That Time When
Despite being the top-ranked player in junior college, Newton was not named Auburn's starting quarterback until after spring practice.
"It took time," Zachery says. "Coach Malzahn did a lot of work with him in the spring. Coming out by himself. Working on timing. It was a long process. During the season, we all got it right."
"Spring ball he kind of struggled a little bit, but we knew he was still going to be the guy," Burns says. "We didn't know how good he would be."
For each Auburn receiver, one moment stands out when they realized their quarterback was in a class by himself.
For Adams, it occurred in practice.
"He did a lot of things that would make you say, 'Did he really do that?'" Adams says. "He did things that were crazy in practice. We had Nick Fairley, Mike Blanc, guys like that rushing the passer. Every throw just wasn't standing up in the pocket, just throwing the ball. He had different guys in his face like that. He was throwing off-balance. You'd watch on film, you'd say, 'Dang, that's a nice throw,' and he wasn't even planted."
Of course, throwing is only part of Cam's skill set. Since quarterbacks don't get hit in practice, the full extent of Newton's running ability was still somewhat of a mystery when the season began.
Then came Arkansas State. A five-touchdown debut.
"Really, until that first game, when I saw him take off and run against Arkansas State," Blake says. "He avoided multiple defenders, cutting back up the field and ended up taking off for a (71-yard) touchdown, diving into the end zone. That's when I knew Cam was the real deal."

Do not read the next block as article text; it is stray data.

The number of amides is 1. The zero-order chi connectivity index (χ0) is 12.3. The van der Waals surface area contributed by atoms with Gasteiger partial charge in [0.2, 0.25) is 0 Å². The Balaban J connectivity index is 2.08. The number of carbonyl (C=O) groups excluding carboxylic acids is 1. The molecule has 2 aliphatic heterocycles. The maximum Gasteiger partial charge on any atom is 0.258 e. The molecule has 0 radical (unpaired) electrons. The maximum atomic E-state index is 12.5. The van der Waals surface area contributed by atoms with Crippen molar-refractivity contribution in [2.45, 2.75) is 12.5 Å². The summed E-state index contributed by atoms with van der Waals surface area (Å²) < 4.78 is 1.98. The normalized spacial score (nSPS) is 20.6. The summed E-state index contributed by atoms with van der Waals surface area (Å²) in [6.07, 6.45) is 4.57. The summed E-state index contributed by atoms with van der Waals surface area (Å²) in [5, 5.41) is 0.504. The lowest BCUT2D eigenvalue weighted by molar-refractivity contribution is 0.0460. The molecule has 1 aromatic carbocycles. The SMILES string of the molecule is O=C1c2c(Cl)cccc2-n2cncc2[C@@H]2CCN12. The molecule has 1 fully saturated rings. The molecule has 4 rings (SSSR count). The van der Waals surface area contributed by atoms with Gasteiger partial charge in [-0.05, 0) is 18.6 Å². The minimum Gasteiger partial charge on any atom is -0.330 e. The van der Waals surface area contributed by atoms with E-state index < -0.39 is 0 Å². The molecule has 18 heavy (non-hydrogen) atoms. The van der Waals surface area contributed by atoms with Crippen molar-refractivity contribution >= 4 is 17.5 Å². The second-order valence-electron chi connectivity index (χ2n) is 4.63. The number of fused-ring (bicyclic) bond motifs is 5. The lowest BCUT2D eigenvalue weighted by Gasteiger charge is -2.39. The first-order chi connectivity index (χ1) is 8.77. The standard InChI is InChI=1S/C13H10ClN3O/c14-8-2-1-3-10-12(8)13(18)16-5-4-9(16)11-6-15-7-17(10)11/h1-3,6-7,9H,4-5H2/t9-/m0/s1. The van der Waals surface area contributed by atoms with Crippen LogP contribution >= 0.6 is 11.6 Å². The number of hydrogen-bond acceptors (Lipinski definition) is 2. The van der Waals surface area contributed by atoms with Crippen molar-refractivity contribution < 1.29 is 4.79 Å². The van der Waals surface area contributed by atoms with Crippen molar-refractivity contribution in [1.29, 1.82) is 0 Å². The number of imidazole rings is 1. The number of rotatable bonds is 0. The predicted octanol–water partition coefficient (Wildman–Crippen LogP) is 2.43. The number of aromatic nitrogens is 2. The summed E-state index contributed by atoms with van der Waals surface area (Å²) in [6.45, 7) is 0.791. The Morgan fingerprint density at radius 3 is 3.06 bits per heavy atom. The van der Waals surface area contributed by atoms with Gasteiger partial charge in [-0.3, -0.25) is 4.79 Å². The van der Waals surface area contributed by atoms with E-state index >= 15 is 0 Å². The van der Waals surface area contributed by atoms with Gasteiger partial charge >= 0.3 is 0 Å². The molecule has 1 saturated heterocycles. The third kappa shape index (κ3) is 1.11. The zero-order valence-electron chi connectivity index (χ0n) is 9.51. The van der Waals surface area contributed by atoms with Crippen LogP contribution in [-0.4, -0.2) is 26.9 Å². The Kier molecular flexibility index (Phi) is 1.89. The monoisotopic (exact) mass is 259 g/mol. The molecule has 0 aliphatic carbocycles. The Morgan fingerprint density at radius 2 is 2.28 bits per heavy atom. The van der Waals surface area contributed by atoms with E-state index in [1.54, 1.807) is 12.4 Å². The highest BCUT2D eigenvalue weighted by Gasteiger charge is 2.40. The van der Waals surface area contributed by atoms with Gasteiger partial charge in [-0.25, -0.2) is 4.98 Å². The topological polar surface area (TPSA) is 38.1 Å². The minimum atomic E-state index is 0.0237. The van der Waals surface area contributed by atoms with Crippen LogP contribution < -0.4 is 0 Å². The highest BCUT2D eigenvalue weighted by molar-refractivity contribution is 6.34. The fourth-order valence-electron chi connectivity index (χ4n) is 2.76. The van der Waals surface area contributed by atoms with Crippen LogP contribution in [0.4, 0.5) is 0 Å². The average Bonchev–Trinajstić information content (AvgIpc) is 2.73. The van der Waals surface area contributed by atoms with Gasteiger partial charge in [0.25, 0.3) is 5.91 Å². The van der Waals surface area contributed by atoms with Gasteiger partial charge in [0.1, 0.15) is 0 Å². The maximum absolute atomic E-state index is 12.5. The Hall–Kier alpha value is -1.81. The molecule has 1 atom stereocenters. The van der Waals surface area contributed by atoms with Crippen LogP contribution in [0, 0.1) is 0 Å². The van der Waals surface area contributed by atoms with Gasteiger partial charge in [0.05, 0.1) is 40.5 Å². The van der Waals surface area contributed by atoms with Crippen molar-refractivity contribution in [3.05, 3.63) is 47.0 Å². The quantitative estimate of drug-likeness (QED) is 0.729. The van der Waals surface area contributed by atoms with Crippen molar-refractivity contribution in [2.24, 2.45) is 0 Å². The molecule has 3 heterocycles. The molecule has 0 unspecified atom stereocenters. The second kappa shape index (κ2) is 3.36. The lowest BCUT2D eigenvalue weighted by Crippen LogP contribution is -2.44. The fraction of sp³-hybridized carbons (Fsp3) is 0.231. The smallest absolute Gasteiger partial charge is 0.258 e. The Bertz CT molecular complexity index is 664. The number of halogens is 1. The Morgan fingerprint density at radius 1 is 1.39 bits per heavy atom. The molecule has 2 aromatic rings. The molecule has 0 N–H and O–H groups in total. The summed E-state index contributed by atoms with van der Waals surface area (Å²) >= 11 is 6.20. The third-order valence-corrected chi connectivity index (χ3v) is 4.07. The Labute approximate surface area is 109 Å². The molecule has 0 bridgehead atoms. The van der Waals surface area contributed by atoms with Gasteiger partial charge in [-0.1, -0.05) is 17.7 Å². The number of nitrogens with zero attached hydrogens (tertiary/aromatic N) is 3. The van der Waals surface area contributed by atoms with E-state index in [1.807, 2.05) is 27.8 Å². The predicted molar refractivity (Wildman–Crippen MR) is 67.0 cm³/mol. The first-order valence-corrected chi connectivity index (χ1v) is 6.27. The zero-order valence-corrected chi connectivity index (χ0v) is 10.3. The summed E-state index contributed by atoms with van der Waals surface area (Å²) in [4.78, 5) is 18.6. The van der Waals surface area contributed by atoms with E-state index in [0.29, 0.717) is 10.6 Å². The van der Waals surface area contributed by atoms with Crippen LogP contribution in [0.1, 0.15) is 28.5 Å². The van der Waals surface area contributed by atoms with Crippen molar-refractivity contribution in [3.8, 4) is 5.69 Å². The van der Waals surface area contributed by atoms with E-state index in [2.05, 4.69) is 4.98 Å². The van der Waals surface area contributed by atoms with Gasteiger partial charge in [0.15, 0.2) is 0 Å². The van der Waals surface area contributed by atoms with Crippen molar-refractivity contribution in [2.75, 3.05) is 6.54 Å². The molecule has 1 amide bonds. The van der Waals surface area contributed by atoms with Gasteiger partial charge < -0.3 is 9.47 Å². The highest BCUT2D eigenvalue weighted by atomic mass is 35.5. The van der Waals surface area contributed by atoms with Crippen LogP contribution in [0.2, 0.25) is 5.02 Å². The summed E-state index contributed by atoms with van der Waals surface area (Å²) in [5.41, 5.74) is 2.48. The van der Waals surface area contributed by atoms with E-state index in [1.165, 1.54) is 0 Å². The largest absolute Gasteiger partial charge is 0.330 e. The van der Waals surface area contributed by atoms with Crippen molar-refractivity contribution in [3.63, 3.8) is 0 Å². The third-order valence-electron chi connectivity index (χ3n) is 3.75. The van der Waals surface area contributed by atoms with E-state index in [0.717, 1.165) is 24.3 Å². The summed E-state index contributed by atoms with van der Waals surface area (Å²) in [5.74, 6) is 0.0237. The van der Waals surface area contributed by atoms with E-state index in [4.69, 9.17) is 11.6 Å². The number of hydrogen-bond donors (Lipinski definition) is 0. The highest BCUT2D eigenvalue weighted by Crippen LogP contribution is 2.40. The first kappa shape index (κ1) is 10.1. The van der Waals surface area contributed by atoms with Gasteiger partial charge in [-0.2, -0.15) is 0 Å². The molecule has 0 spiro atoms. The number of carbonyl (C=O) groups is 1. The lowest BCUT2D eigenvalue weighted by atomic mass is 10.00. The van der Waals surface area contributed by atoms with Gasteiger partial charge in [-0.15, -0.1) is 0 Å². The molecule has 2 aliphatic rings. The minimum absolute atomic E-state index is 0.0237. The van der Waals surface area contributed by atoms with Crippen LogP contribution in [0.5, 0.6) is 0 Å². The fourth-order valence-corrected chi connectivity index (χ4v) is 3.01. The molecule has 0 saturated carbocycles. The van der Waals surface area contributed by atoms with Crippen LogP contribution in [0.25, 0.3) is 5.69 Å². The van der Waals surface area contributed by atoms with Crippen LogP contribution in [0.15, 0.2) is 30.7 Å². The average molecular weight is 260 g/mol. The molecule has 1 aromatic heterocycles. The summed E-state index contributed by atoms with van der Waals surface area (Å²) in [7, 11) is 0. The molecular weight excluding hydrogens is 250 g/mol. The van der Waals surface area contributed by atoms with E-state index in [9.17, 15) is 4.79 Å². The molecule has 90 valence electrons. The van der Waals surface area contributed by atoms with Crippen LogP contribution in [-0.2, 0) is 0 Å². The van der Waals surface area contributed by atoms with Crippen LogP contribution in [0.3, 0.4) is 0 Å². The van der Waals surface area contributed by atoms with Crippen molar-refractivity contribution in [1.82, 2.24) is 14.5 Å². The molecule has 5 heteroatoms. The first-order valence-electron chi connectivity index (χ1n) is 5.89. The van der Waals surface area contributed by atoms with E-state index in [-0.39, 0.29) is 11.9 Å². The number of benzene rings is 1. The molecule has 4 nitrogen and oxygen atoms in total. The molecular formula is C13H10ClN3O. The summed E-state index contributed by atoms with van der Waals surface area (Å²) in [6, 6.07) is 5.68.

Auburn's game a few weeks later, against South Carolina, stands out for Burns and Zachery.
"When he broke the long run and dove in the end zone," Zachery says. "Coach Malzahn kind of got on to him. 'We don't do things that way around here.' I knew at that moment. I said, 'He's going to be a different quarterback.'"
"I believe South Carolina was kind of his coming out party," Blake says. "We had a lot of close games that year. But we won the first couple, and then that South Carolina game he kind of came out of his shell and came into his own. At that point, we kind of knew, 'Hey, this dude is a little bit different than anybody else we'd really ever played with or seen.' From that point forward, he was the leader of that team and took it by the horns."
It was vintage Newton. Another five-TD masterpiece (three rushing, two passing). Auburn won 35-27. The words "Cam" and "Heisman" started sharing the same sentence. Cam raised the bar even higher when the Tigers and Gamecocks met again in December for the SEC Championship, accounting for six touchdowns in Auburn's 56-17 victory. A compelling closing argument for the Heisman he would receive one week later.
Looking back five years after winning it all, the former Auburn receivers cherish memories of that special season.
For Adams, it's a clutch catch in the fourth quarter of the Iron Bowl on the go-ahead drive.
"I would say at Alabama,'' Adams says. "It was 4th-and-3, they thought we were about to punt. And I ran a 10-yard stop on the sideline. Cam threw it to me. Kind of kept the drive moving. That was the same drive where Lutz caught the touchdown."
Five plays later, Newton's 7-yard pass to Philip Lutzenkirchen gave Auburn a 28-27 lead, completing the comeback from a 24-point deficit.
For Zachery, a senior in 2010, the enduring memory is his legacy of leadership.
"We had a lot of seniors on the team," Zachery says. "Just being one of the guys the young guys could look up to. Coming out every day, work hard. That was my job, just to be a leader to those young guys. Step up and make plays, whenever my number was called."